Yesterday’s iconoclasts make up tomorrow’s status quo. When Tim Burton, a young animator working on early-Eighties Disney flops like The Fox and the Hound and The Black Cauldron, brought his superiors the final cut of a live-action short he’d made about a boy who reanimates his dead dog, the House of Mouse was absolutely horrified, unceremoniously dumping him out on his ass for making a film children would never want to see. It took mavericks at Warner Bros and Fox to eventually greenlight Tim’s twisted view of reality, aided and abetted by his mentors and inspirations: Pee-Wee Herman, Vincent Price, Micheal Keaton, Ed Wood, Danny Elfman, and of course Johnny Depp. And yet, when Batman was released in 1991 and Burton was king of the weird, the original “Frankenweenie” short still couldn’t get a planned release, because the MPAA insisted on giving the film — which contained not one dirty word or naked body part — a PG rating. The whole death thing was just too… morbid.
The world of 2012, on the other hand, is one in which children not just allowed but often encouraged to confront their dark obsessions; not only is it okay to identify with the re-animated corpse, today’s kid has to worry about his Halloween zombie costume being better than his parents’. Tim’s world is still surreal, but it’s no longer considered a threat.
Having lost the thread after his Oscar-winning biopic Ed Wood, Burton’s since ping-ponged between self-cannibalization and gun-for-hire mediocrity. So returning to his original inspiration seems just the ticket to remind him of what attracted him to the oddball in the first place. The stop-motion universe this twisted boy-and-his-dog story now lives in seems outwardly normal, if you’ve got your eyes closed: awash in Disneyesque strings and family values as it is, the world boy scientist Victor Frankenstein lives in is bathed in shadow and populated by creepy, sunken-eyed obsessives who never take no for an answer. You don’t have to squint hard to see Victor as Burton’s inner child, mostly alone with his obsessions, forced at times to play along with a world that labors under delusions of normalcy. The town’s new science teacher Mr. Rzykruski, wonderfully voiced by Martin Landau (and sounding pointedly like Bela Lugosi), is his mentor, railing against the simpletons who fear what they don’t understand. And Sparky, the titular reanimated hound, can be seen as Tim’s muse, stitched together from separated parts (ew) and thriving despite its own.implausibility. Burton’s been situated at the head of a ton of bland reboots that attempted to siphon off his quirkiness, but this is the first time since the well-meaning but misguided Mars Attacks! where you can feel the joy of his creation. Pun possibly intended.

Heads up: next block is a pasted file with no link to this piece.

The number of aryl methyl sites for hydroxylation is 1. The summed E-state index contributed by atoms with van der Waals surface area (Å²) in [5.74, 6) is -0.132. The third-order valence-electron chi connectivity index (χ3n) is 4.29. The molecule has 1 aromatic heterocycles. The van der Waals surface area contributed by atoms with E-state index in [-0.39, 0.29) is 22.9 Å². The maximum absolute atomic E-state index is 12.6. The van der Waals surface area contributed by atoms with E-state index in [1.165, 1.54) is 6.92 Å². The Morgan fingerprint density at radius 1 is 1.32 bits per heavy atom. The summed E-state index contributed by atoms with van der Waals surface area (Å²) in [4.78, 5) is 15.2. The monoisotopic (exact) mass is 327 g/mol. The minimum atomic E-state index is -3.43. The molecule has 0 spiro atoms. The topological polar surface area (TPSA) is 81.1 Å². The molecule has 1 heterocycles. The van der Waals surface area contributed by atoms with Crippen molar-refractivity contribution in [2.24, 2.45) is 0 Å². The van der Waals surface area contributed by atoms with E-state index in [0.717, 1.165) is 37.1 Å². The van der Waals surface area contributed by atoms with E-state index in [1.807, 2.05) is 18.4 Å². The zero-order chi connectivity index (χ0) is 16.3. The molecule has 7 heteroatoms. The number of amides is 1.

The original ran only about half an hour, though, so Tim had to stretch this daymare into a full-length feature, and he does it brilliantly. Not only does he keep several shots and scenes as a homage to his original vision, he expands the original world, creating an entire town of closet freaks waiting to be shown the light. Or, rather, darkness. In the 1984 original, Victor’s neighbors were mainly tastelessly camp suburbanites who didn’t get his aesthetic, but here they’re all Burton’s own creations, afraid of their own terrifying possibilities — no fair spoiling it, but when they decide to mimic Victor, all hell literally breaks loose. And guess who’s the only character that can show them how to harness their ghoulishness? It may have seemed like a desperation move at first, but Frankenweenie’s new model dog is where Burton comes to terms with his legacy: he knows he’ll never change the world again, but he can finally feel at home in this one.